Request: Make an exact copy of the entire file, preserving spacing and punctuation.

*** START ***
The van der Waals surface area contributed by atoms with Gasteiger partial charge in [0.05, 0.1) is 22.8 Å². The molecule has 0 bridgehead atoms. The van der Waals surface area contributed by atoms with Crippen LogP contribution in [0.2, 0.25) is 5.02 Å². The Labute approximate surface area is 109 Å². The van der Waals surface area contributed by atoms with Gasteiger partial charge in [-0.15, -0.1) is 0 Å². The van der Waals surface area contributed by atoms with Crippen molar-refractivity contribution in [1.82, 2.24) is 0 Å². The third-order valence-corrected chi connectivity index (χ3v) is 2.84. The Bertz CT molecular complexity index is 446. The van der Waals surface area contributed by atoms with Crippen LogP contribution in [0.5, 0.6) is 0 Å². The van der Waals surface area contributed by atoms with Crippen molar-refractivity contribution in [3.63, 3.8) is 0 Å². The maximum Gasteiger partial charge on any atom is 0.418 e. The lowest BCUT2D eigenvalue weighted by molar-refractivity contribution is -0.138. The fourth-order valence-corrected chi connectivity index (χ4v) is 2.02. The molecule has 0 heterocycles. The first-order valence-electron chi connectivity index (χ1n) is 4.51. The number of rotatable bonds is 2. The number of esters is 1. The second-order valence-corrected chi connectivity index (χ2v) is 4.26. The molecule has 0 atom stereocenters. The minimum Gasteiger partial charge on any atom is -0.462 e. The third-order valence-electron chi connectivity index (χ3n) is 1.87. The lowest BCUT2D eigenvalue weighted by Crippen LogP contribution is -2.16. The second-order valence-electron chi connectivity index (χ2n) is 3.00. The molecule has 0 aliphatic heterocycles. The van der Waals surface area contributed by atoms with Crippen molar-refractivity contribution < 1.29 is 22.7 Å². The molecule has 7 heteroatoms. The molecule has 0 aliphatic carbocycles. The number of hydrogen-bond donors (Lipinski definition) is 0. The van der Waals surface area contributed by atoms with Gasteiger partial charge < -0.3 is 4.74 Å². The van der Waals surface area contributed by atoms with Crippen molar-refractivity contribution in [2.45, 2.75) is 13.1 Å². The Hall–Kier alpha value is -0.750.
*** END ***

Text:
The van der Waals surface area contributed by atoms with Gasteiger partial charge in [0.05, 0.1) is 22.8 Å². The molecule has 0 bridgehead atoms. The van der Waals surface area contributed by atoms with Crippen LogP contribution in [0.2, 0.25) is 5.02 Å². The Labute approximate surface area is 109 Å². The van der Waals surface area contributed by atoms with Gasteiger partial charge in [-0.15, -0.1) is 0 Å². The van der Waals surface area contributed by atoms with Crippen molar-refractivity contribution in [1.82, 2.24) is 0 Å². The third-order valence-corrected chi connectivity index (χ3v) is 2.84. The Bertz CT molecular complexity index is 446. The van der Waals surface area contributed by atoms with Crippen LogP contribution in [0.5, 0.6) is 0 Å². The van der Waals surface area contributed by atoms with Crippen molar-refractivity contribution in [3.63, 3.8) is 0 Å². The maximum Gasteiger partial charge on any atom is 0.418 e. The lowest BCUT2D eigenvalue weighted by molar-refractivity contribution is -0.138. The fourth-order valence-corrected chi connectivity index (χ4v) is 2.02. The molecule has 0 heterocycles. The first-order valence-electron chi connectivity index (χ1n) is 4.51. The number of rotatable bonds is 2. The number of esters is 1. The second-order valence-corrected chi connectivity index (χ2v) is 4.26. The molecule has 0 atom stereocenters. The minimum Gasteiger partial charge on any atom is -0.462 e. The third-order valence-electron chi connectivity index (χ3n) is 1.87. The lowest BCUT2D eigenvalue weighted by Crippen LogP contribution is -2.16. The second-order valence-electron chi connectivity index (χ2n) is 3.00. The molecule has 0 aliphatic heterocycles. The van der Waals surface area contributed by atoms with Crippen molar-refractivity contribution < 1.29 is 22.7 Å². The molecule has 7 heteroatoms. The molecule has 0 aliphatic carbocycles. The number of hydrogen-bond donors (Lipinski definition) is 0. The van der Waals surface area contributed by atoms with Gasteiger partial charge < -0.3 is 4.74 Å². The van der Waals surface area contributed by atoms with Crippen molar-refractivity contribution in [2.45, 2.75) is 13.1 Å². The Hall–Kier alpha value is -0.750.